Scaling Without Funding: The Zoho Story

Scaling Without Funding: The Zoho Story
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Hey there, it’s Basil Igwe and today I want to share with you the closing part of the incredible story of Zoho, a small company from rural India that became a global software giant.

What makes Zoho unique is its ability to offer a wide range of services at affordable prices. To achieve this, Zoho needed a large team of engineers. By 2007, Zoho had 600 engineers, while Salesforce, the market leader, had only 100. That’s impressive, right?

But what’s even more impressive is how Zoho addressed the shortage of engineers. They established the Zoho Schools of Learning, which provided training in the skills necessary for software development and paid students to attend. This model has been incredibly successful, with over 1,400 students graduating from Zoho Schools and joining the Zoho team.

One of Zoho’s most successful experiments was the Tenkasi experiment. Zoho established a rural office in the Tenkasi district of Tamil Nadu, and the Zoho Desk was launched in 2016 with more than 150 people working from Tenkasi. Today, this software, which was developed in rural India, is used by more than 50,000 businesses worldwide.

Following the success of the Tenkasi experiment, Zoho established another office in Tirupati district in 2018. Today, the Tenkasi office has more than 500 people, with Sridhar Vembu himself moving there in 2019 to work from the rural office. This is a great example of how technology can help bridge the urban-rural divide and create opportunities for people in underserved areas.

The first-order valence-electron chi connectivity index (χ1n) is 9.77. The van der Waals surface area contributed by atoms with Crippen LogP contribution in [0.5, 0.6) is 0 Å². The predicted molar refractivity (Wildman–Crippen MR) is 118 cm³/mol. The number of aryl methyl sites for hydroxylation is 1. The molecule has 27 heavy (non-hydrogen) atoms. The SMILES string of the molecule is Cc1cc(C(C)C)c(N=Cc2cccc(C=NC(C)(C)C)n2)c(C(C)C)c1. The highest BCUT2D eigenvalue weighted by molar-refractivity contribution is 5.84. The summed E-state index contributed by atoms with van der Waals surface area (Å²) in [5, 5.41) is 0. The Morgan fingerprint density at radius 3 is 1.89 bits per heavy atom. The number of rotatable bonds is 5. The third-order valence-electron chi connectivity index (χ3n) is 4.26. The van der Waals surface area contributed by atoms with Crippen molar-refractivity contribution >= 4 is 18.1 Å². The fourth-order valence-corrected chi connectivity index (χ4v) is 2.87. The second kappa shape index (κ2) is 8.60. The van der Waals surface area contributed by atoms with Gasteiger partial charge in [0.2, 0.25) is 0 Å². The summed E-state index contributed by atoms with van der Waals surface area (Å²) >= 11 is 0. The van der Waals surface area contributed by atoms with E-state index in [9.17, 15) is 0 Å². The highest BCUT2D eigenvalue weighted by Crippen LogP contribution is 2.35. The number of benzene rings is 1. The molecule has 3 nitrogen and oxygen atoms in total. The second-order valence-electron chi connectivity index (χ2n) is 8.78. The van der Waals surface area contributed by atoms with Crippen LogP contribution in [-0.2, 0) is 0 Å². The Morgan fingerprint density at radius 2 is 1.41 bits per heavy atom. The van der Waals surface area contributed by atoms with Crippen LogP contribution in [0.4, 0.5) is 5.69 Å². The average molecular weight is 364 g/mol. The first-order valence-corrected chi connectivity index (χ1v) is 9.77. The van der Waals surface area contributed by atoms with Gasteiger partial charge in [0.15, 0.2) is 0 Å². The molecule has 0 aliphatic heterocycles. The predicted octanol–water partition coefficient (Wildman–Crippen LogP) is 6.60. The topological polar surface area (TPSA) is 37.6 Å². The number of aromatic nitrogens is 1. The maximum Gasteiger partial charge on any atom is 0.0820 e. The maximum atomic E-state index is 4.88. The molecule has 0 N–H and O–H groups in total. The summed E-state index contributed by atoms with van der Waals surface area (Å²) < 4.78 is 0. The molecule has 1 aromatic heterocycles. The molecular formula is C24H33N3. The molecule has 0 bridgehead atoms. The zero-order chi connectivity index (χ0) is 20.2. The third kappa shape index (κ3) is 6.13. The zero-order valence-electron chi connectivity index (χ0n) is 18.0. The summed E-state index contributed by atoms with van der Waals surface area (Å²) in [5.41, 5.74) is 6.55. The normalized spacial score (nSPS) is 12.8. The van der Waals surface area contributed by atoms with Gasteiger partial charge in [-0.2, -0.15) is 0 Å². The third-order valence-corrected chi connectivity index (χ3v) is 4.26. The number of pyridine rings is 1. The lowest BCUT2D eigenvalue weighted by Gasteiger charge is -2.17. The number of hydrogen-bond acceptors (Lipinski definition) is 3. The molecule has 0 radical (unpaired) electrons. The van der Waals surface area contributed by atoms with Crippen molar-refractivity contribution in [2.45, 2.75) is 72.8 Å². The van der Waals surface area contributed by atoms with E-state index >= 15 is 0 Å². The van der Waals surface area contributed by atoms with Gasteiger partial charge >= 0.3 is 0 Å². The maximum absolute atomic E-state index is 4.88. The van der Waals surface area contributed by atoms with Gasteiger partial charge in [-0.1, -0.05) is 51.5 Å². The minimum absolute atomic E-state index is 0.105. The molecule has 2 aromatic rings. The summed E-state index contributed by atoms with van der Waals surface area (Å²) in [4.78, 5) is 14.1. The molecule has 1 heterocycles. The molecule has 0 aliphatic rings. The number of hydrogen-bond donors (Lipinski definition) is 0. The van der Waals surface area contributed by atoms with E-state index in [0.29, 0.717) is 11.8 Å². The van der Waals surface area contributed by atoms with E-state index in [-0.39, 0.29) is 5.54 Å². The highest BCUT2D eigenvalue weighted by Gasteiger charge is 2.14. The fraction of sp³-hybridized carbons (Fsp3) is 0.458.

Zoho’s business model is centered around “Marketing through Engineering.” Zoho invests around 50% of its profits in new projects and spends less than 5% of what its competitors do on marketing. This is because Zoho allows people to use their applications for free initially and then charges specific fees for premium upgrades. This is a great way to build trust with your customers and establish long-term relationships.

Despite not raising any external funding to date, and its sole acquisition is ePoise, which was acquired in 2019, Zoho has seen tremendous growth, with a 22.3% increase in operational revenues from 2020 to 2021. This is a testament to the power of perseverance and innovation.

So, what can we learn from Zoho’s story? Firstly, we need to invest in talent and provide opportunities for people to learn new skills. Secondly, we need to think outside the box and experiment with new ideas. And finally, we need to focus on quality and build long-term relationships with our customers.

If you want to be inspired by more stories like this, make sure you subscribe to my email list by using the form below. Let’s learn from the best and build great things together!

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